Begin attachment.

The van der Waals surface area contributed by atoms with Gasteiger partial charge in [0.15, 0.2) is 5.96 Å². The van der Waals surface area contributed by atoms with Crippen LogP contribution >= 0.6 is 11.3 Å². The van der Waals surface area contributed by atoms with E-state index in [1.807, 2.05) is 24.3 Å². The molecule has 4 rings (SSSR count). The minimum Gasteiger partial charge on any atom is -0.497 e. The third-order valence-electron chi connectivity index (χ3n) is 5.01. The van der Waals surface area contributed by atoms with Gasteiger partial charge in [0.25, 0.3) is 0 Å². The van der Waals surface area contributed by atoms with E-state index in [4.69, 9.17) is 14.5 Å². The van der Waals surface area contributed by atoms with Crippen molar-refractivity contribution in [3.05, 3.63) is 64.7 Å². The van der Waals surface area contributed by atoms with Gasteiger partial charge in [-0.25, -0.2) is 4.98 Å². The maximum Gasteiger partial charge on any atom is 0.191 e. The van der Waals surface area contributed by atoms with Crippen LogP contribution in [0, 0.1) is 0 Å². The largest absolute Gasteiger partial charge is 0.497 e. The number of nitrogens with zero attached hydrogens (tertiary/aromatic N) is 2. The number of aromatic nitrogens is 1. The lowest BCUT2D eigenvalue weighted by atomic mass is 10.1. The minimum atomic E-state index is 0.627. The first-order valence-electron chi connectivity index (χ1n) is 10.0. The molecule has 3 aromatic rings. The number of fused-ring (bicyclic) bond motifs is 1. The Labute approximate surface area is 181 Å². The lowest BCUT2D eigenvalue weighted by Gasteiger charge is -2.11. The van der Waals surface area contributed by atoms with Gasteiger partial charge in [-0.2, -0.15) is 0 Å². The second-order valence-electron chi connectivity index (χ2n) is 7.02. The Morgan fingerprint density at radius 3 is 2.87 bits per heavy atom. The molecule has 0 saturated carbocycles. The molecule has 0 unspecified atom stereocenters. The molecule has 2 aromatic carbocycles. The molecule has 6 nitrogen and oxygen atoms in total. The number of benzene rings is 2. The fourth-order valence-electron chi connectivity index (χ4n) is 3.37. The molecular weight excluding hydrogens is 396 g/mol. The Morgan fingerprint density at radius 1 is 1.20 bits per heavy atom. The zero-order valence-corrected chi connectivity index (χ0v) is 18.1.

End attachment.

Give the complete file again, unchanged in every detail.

The van der Waals surface area contributed by atoms with Gasteiger partial charge in [0.15, 0.2) is 5.96 Å². The van der Waals surface area contributed by atoms with Crippen LogP contribution >= 0.6 is 11.3 Å². The van der Waals surface area contributed by atoms with E-state index in [1.807, 2.05) is 24.3 Å². The molecule has 4 rings (SSSR count). The minimum Gasteiger partial charge on any atom is -0.497 e. The third-order valence-electron chi connectivity index (χ3n) is 5.01. The van der Waals surface area contributed by atoms with Gasteiger partial charge in [0.25, 0.3) is 0 Å². The van der Waals surface area contributed by atoms with E-state index in [4.69, 9.17) is 14.5 Å². The van der Waals surface area contributed by atoms with Crippen molar-refractivity contribution in [3.05, 3.63) is 64.7 Å². The van der Waals surface area contributed by atoms with Gasteiger partial charge in [-0.25, -0.2) is 4.98 Å². The maximum Gasteiger partial charge on any atom is 0.191 e. The van der Waals surface area contributed by atoms with Crippen LogP contribution in [0, 0.1) is 0 Å². The largest absolute Gasteiger partial charge is 0.497 e. The number of nitrogens with zero attached hydrogens (tertiary/aromatic N) is 2. The number of aromatic nitrogens is 1. The lowest BCUT2D eigenvalue weighted by atomic mass is 10.1. The minimum atomic E-state index is 0.627. The first-order valence-electron chi connectivity index (χ1n) is 10.0. The molecule has 3 aromatic rings. The number of fused-ring (bicyclic) bond motifs is 1. The Labute approximate surface area is 181 Å². The lowest BCUT2D eigenvalue weighted by Gasteiger charge is -2.11. The van der Waals surface area contributed by atoms with Gasteiger partial charge in [-0.2, -0.15) is 0 Å². The second-order valence-electron chi connectivity index (χ2n) is 7.02. The Morgan fingerprint density at radius 3 is 2.87 bits per heavy atom. The molecule has 0 saturated carbocycles. The molecule has 0 unspecified atom stereocenters. The molecule has 2 aromatic carbocycles. The molecule has 6 nitrogen and oxygen atoms in total. The number of benzene rings is 2. The fourth-order valence-electron chi connectivity index (χ4n) is 3.37. The molecular weight excluding hydrogens is 396 g/mol. The Morgan fingerprint density at radius 1 is 1.20 bits per heavy atom. The zero-order valence-corrected chi connectivity index (χ0v) is 18.1.